Friday 2 September: Our campaign gathers momentum

Last night our chairman, Simon Jenkins, went up against planning minister Greg Clark on BBC Two’s Newsnight.

Simon Jenkins declared the planning proposals “the most biased document I’ve ever seen”, whilst Jeremy Paxman, on top form as ever, was clearly irked at Gregg Clark’s refusal to answer whether the Government would backtrack on the plans after the consultation, asked Greg Clark: “Has it occurred to you that you might be wrong?”

The Daily Telegraph go with a front page splash – ‘Blight of the builders’ charter’ – for their ‘Hands off our land’ campaign: “The Coalition’s controversial planning changes could lead to more than 1,000 extra “major developments” being approved every year, Whitehall documents suggest.” Geoffrey Lean also explains why the proposals are so alarming.

In The Times Philip Collins says Either we conserve the countryside in aspic or we build much-needed houses. But you can’t have it both ways  in ‘Want a home? Lose a hedgerow. That’s progress’ (£). And the Bricks and Mortar section examines the link between the planning proposals and first time buyers in ‘Do planning reforms threaten the green belt?’ (£).

The Daily Mail simplify the issue somewhat with ‘Warning over rural planning law shake-up which will allow developers to ‘concrete over the countryside”

Alexander Chancellor thinks that Tories could be biting the hand that feeds them in ‘The Conservatives will pay dearly for desecrating what people love most‘.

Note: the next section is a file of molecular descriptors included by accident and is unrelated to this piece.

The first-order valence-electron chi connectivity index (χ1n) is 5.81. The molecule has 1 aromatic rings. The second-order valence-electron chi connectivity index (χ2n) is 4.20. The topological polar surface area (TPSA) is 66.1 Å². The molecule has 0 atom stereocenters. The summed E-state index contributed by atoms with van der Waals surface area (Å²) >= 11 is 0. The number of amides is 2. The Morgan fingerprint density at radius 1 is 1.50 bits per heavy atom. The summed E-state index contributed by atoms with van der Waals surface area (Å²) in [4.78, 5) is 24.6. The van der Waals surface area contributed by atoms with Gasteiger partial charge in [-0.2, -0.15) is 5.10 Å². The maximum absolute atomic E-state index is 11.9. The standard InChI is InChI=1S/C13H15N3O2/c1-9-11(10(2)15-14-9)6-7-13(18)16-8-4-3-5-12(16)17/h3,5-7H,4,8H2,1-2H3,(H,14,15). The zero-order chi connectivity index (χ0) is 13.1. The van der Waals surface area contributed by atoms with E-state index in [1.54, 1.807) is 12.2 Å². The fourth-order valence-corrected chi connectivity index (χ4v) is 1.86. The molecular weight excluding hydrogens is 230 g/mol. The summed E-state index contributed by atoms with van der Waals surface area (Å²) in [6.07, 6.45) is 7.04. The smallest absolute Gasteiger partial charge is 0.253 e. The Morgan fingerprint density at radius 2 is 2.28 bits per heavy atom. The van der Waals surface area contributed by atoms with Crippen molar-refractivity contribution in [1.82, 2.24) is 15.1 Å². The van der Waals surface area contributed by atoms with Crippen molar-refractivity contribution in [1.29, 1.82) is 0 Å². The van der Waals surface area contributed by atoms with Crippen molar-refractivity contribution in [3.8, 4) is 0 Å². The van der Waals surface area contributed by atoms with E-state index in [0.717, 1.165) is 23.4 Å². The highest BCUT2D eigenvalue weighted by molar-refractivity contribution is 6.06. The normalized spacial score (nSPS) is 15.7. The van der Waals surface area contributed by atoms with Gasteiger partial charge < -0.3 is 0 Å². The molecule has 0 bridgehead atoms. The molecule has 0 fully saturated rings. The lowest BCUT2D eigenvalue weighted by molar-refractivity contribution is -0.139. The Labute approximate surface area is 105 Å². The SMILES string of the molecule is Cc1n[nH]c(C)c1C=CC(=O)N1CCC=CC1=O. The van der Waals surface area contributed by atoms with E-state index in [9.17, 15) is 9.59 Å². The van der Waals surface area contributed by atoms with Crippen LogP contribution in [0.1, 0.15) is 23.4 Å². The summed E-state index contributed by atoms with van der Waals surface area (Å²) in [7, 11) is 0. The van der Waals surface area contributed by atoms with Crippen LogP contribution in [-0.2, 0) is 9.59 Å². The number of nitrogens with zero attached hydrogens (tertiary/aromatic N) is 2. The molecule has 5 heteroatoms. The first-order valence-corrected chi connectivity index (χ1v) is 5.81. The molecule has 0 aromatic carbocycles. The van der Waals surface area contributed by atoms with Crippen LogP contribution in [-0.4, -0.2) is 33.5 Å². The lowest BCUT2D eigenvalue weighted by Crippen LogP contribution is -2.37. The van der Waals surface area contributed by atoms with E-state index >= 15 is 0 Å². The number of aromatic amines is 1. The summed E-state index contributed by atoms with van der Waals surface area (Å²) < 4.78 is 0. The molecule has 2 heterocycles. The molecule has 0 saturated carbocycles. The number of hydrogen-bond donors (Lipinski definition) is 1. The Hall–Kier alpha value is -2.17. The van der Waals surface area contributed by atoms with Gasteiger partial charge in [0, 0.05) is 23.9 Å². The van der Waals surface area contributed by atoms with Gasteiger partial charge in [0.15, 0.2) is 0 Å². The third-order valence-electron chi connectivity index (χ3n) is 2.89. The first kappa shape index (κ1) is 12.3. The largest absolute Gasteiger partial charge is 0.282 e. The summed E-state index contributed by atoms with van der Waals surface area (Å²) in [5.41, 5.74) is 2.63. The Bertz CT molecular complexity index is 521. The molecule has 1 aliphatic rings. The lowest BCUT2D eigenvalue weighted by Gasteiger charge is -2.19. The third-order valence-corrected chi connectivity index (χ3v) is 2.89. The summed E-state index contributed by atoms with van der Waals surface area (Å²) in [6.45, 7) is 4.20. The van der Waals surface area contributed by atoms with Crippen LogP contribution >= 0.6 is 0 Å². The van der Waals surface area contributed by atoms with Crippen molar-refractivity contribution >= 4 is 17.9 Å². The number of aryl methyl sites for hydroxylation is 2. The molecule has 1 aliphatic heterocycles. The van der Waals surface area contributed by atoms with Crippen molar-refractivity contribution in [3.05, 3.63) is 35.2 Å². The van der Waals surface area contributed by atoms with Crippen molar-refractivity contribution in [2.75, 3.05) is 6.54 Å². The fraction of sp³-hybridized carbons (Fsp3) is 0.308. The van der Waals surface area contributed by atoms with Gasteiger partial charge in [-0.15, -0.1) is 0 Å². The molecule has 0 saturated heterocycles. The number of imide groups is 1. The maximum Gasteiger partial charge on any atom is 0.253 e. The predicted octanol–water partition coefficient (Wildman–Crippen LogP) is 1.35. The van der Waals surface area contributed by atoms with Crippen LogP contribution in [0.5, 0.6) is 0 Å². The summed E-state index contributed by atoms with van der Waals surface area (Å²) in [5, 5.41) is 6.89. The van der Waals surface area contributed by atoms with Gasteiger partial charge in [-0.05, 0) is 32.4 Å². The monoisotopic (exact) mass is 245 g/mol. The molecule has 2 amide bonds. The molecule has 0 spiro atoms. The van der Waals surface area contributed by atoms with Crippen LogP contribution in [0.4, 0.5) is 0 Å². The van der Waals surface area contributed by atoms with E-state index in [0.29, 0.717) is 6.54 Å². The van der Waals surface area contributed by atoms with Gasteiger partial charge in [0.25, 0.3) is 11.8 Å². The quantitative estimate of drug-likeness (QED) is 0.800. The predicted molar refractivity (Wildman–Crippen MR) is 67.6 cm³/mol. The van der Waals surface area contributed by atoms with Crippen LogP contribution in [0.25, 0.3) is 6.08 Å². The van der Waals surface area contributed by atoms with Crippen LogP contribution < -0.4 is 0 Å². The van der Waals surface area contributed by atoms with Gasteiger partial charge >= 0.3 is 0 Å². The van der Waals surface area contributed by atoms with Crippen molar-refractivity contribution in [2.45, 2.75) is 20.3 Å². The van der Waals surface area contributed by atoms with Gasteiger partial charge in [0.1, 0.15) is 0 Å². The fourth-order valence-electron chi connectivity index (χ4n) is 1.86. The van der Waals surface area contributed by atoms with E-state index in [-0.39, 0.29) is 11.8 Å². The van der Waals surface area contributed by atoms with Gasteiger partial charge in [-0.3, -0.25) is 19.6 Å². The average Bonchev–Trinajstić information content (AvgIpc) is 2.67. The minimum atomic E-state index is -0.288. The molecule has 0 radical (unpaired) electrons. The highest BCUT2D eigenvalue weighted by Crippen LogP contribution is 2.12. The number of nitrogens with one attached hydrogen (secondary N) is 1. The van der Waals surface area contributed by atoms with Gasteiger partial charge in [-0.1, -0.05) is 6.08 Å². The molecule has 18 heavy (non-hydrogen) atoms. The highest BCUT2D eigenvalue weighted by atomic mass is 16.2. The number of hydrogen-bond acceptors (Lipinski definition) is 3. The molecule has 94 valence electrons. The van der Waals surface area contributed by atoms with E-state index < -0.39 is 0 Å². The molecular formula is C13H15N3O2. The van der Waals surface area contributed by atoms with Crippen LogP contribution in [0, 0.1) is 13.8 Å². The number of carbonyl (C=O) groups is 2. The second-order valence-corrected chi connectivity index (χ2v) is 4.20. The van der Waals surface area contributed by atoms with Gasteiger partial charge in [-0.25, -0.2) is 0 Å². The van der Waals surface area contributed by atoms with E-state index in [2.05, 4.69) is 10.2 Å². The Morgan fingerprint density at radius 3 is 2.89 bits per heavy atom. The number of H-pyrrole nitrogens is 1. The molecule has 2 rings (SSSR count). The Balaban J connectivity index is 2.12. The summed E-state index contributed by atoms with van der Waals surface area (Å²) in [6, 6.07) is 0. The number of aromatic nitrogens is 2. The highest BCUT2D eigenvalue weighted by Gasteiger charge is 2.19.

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3 thoughts on “Friday 2 September: Our campaign gathers momentum

  1. If your NIMBY campaign to stop planning reform is successful, it will benefit land and other property owners first and foremost, specifically those who have a property or planning permission to build one, by increasing the scarcity value of their assets. It will have a ruinous effect on a multitude of young people who need somewhere to live and will have to fork out more money for housing. Thanks!

  2. The wrong date is on the headline, should be September 2.

    While commenting, could you make your petition more interactive? If you had a running count of signatories, as well as examples of comments, people like me could promote it through social media. 38 Degrees has shown how effective it is to have promote through Facebook and Twitter. There needs to some momentum on the website to encourage people to share information and encourage sigantories.

  3. I don’t think that the National Trust should become involved in what is essentially a political issue involving a chronic shortage of housing in the UK for younger people. I also fail to see what the National Trust knows about this issue from its experience of preserving large manor houses and estates throughout the UK. The National Trust should be a charity that protects sites of interest in the UK, not a political vehicle for people who are fortunate enough to own their own properties and oppose any further development for those that do not. Is this really what people are paying their membership fees for?

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